For transactions which fall below the local merger control thresholds or are subject to the European Commission review, there is no specific procedure applicable to EU investors. In practice, under the current regime, EU investors sought legal certainty by submitting a standalone FDI screening application.

The Government may ban transactions involving EU investors on the buy side, if risks to national security are found. The Competition Law explicitly specifies that the competence of the European Commission in the field must be observed. As recently highlighted in VIG/AEGON case2 , the Commission has exclusive competence to examine concentrations with a Union dimension and requires Member States not to apply their national laws to these transactions. Member States can only take appropriate measures to protect legitimate interests provided that such measures are compatible with the general principles and other provisions of EU law and are communicated to the Commission except in limited instances. The Commission reviews not only the appropriateness of these measures and their compatibility with EU law, but also whether such measures are genuinely aimed at protecting a legitimate interest.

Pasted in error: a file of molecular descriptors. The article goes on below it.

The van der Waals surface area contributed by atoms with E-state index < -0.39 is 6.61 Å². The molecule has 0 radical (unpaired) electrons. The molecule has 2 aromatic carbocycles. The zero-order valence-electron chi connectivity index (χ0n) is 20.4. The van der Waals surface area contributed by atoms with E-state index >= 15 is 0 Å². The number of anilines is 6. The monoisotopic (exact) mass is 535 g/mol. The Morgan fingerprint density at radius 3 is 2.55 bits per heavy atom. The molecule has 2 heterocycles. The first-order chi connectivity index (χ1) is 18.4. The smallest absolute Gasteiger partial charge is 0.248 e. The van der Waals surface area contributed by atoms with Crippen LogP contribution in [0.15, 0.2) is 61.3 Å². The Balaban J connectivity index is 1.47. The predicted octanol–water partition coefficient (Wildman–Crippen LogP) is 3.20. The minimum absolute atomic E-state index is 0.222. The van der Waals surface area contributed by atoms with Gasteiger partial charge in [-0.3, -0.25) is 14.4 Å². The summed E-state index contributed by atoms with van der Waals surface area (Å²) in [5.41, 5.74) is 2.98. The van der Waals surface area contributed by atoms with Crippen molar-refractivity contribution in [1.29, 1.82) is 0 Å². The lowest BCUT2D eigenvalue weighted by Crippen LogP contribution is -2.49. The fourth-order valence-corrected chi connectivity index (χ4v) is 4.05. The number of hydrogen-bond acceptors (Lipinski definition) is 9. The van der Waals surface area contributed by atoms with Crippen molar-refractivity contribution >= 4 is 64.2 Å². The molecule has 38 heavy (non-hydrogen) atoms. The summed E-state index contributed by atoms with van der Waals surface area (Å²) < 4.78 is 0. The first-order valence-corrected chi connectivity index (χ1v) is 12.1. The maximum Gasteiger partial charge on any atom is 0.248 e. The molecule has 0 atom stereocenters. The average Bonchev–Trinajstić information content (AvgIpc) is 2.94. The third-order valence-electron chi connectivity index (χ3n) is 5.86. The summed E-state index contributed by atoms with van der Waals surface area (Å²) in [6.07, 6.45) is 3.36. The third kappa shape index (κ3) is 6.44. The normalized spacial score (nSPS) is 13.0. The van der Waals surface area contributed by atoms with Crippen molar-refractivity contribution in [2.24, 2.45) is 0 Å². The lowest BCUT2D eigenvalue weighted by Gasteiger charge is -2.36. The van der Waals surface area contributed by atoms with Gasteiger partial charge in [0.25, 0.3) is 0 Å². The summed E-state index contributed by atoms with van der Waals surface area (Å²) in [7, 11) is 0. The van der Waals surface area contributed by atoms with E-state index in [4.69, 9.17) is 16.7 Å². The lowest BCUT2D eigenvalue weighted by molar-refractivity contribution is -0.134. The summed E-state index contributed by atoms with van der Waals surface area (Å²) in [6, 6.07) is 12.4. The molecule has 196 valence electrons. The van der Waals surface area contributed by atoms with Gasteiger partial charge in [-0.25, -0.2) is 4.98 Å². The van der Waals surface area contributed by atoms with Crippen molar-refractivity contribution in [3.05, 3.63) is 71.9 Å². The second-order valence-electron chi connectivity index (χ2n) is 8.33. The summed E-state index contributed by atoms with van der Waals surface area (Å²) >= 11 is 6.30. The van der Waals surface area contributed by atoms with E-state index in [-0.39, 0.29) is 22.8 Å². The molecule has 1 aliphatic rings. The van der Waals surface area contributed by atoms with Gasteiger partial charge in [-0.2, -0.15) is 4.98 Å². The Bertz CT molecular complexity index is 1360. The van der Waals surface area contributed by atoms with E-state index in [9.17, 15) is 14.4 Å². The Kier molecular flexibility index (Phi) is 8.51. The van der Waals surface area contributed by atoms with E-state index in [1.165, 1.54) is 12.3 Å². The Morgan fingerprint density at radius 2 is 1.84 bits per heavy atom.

1. The non-exhaustive list of sector comprise (i) citizens’ and communities’ security; (ii) border security; (iii) energy security; (iv) transport security; (v) supply systems of vital resources security; (vi) critical infrastructure security; (vii) security of informational and communication systems; (viii) security of the financial, tax, banking and insurance activities; (ix) security of the production and circulation of weapons, munition, explosives and toxic substances; (x) industrial security; (xi) protection against disasters; (xii) protection of the agriculture and the environment; and (xiii) protection of the privatization of companies with State capital or of the management thereof.
  2. M.10494 – VIG / AEGON CEE